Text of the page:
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TALLADEGA, Ala.—About the only good thing about the last-lap wreck in Sunday’s Sprint Cup race at Talladega Superspeedway was that all the drivers walked away uninjured.
A wild crash that sent Tony Stewart’s car airborne and rolling over the top of other cars involved 24 of the 36 cars still running as they headed into the final turn of the Good Sam 500.
Stewart was uninjured and was able to joke about the crash—a little, anyway.
“I’m a finely tuned athlete,” he said. “I’ve got a really strenuous workout regimen, so I’m good.”
Stewart, who was leading when the field took the white flag, took the blame for the accident, saying he was trying to block Michael Waltrip to hold on to the lead.
Stewart’s car got turned by Waltrip and then went airborne after getting hit by Clint Bowyer and Paul Menard. Stewart’s car was upside-down on top of other cars before landing upright.
“I was trying to win the race and I was trying to stay ahead of Matt (Kenseth) there,” Stewart said. “Michael got a great run on the bottom and had a big head of steam. When I turned down, I turned down across the right front of his car.
“It was a mistake on my part but it cost a lot of people a bad day.”
It cost a lot of drivers who are vying for the Sprint Cup title. Among those involved in the wreck were 10 of the 12 drivers in the Chase for the Sprint Cup, including leaders Brad Keselowski, Jimmie Johnson and Denny Hamlin.
Keselowski, running fourth at the time of the accident, spun but was able get his car straightened out. He finished seventh and ahead of the drivers who are closest to him in the standings. Hamlin finished 14th and Johnson 17th.
That left Keselowski 14 points ahead of Johnson and 23 points ahead of Hamlin with six races remaining.
“Just a bunch of guys running four-wide,” Keselowski said. “You know it’s a matter of time before they wreck. We all did.”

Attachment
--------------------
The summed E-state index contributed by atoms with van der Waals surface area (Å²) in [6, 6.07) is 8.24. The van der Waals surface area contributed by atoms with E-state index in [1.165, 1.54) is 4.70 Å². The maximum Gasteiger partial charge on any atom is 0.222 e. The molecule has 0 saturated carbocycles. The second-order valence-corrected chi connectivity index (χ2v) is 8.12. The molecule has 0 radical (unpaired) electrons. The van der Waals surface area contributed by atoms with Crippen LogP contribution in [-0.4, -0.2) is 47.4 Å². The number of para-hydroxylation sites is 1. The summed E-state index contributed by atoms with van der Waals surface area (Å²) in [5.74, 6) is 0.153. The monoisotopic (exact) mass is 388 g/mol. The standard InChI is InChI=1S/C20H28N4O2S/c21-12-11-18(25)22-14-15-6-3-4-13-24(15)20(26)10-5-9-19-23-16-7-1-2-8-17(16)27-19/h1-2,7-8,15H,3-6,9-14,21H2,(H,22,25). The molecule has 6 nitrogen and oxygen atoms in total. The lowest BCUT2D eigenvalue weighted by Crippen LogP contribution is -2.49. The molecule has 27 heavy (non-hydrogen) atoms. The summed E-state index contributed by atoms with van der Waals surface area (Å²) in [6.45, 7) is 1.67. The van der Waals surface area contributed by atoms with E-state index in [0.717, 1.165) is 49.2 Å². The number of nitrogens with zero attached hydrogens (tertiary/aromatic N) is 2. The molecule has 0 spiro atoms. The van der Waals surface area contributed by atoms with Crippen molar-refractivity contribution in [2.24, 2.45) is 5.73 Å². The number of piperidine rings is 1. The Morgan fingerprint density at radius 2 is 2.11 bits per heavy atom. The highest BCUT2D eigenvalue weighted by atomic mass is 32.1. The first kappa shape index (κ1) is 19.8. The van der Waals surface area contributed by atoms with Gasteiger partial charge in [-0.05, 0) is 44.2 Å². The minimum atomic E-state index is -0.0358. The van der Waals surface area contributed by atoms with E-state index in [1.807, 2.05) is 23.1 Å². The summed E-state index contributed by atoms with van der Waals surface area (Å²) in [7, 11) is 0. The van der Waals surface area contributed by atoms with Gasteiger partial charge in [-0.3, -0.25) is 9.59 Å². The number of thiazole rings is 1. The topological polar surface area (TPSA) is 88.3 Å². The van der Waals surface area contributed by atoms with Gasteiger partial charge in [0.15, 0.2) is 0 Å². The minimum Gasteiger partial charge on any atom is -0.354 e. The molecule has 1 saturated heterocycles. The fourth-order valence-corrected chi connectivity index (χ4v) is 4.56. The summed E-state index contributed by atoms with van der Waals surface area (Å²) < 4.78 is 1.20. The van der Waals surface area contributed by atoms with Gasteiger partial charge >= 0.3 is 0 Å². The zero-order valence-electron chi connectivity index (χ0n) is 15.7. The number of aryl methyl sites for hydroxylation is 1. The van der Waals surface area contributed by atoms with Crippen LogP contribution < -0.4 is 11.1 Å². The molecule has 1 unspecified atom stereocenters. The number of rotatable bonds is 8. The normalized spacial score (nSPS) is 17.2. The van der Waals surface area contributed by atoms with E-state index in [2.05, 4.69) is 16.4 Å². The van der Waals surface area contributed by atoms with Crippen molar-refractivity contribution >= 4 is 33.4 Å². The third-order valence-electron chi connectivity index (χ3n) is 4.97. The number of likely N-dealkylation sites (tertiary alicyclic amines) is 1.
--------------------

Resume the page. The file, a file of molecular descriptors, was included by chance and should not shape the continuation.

Johnson was able to get his car across the finish line before it caught fire.
“I could see some tire smoke off the guys in front of me, and then everybody just merged together and we were all in a big wad at that point,” Johnson said. “Fortunately my car I could still drive to the finish so I passed a couple of guys that were sitting there on the bottom trying to get going themselves.”
Hamlin was happy he salvaged a decent finish and “get it all over with and go on to real racetracks where we can control our destiny.”
The Joe Gibbs Racing driver, who laid back and ran near the rear of the field all day, somewhat controlled his destiny at the end and didn’t think he even was involved in the accident.
“I was at the very tail end of the field and once they started crashing, immediately I just stood on the brake and waited on everyone to kind of wash down the track and then I drove around them,” Hamlin said. “We don’t have a scratch on our car and it (stinks) to get a good finish that way but that’s the strategy in which we played today is to not get in a wreck.”
Kasey Kahne, whose car was destroyed, finished 12th and is now fourth in the standings, 36 points back. Clint Bowyer, who was leading with two laps remaining, ended up 23rd and is now fifth in the standings, 40 points behind Keselowski.
“I made the wrong decisions and got wrecked,” Bowyer said.
Stewart dropped two spots from fifth to seventh (46 points behind) while Earnhardt dropped four spots from seventh to 11th (51 points behind).
“You just can’t get away from each other,” Earnhardt said about the five-wide situation just prior to the wreck. “How many cars were in the wreck? That was crazy and that’s OK for everybody?”